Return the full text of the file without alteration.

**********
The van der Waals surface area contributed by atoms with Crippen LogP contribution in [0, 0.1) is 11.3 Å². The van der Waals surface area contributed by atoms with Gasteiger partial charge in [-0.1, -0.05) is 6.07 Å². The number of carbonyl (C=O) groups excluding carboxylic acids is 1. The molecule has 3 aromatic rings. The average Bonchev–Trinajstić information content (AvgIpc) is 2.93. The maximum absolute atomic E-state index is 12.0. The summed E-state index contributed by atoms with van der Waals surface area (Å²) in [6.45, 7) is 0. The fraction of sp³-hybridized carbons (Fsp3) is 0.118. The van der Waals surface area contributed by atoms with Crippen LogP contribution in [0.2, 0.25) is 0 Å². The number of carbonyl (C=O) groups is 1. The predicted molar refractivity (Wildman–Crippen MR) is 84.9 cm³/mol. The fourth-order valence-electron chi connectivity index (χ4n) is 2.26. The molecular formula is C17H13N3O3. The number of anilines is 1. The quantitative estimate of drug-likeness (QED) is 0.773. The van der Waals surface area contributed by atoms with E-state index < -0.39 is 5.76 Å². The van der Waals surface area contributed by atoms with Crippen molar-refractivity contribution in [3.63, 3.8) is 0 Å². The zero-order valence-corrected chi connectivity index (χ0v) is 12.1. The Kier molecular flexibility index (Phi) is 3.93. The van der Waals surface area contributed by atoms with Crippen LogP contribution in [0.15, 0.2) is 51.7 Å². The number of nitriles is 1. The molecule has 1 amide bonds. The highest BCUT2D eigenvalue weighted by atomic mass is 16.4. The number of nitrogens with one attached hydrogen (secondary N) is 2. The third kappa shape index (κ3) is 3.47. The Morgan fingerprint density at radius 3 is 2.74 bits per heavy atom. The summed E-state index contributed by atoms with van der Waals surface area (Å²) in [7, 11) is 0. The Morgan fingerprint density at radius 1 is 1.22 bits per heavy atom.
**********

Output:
The van der Waals surface area contributed by atoms with Crippen LogP contribution in [0, 0.1) is 11.3 Å². The van der Waals surface area contributed by atoms with Gasteiger partial charge in [-0.1, -0.05) is 6.07 Å². The number of carbonyl (C=O) groups excluding carboxylic acids is 1. The molecule has 3 aromatic rings. The average Bonchev–Trinajstić information content (AvgIpc) is 2.93. The maximum absolute atomic E-state index is 12.0. The summed E-state index contributed by atoms with van der Waals surface area (Å²) in [6.45, 7) is 0. The fraction of sp³-hybridized carbons (Fsp3) is 0.118. The van der Waals surface area contributed by atoms with Crippen LogP contribution in [0.2, 0.25) is 0 Å². The number of carbonyl (C=O) groups is 1. The predicted molar refractivity (Wildman–Crippen MR) is 84.9 cm³/mol. The fourth-order valence-electron chi connectivity index (χ4n) is 2.26. The molecular formula is C17H13N3O3. The number of anilines is 1. The quantitative estimate of drug-likeness (QED) is 0.773. The van der Waals surface area contributed by atoms with E-state index < -0.39 is 5.76 Å². The van der Waals surface area contributed by atoms with Crippen molar-refractivity contribution in [3.63, 3.8) is 0 Å². The zero-order valence-corrected chi connectivity index (χ0v) is 12.1. The Kier molecular flexibility index (Phi) is 3.93. The van der Waals surface area contributed by atoms with Crippen LogP contribution in [0.15, 0.2) is 51.7 Å². The number of nitriles is 1. The molecule has 1 amide bonds. The highest BCUT2D eigenvalue weighted by atomic mass is 16.4. The number of nitrogens with one attached hydrogen (secondary N) is 2. The third kappa shape index (κ3) is 3.47. The Morgan fingerprint density at radius 3 is 2.74 bits per heavy atom. The summed E-state index contributed by atoms with van der Waals surface area (Å²) in [7, 11) is 0. The Morgan fingerprint density at radius 1 is 1.22 bits per heavy atom.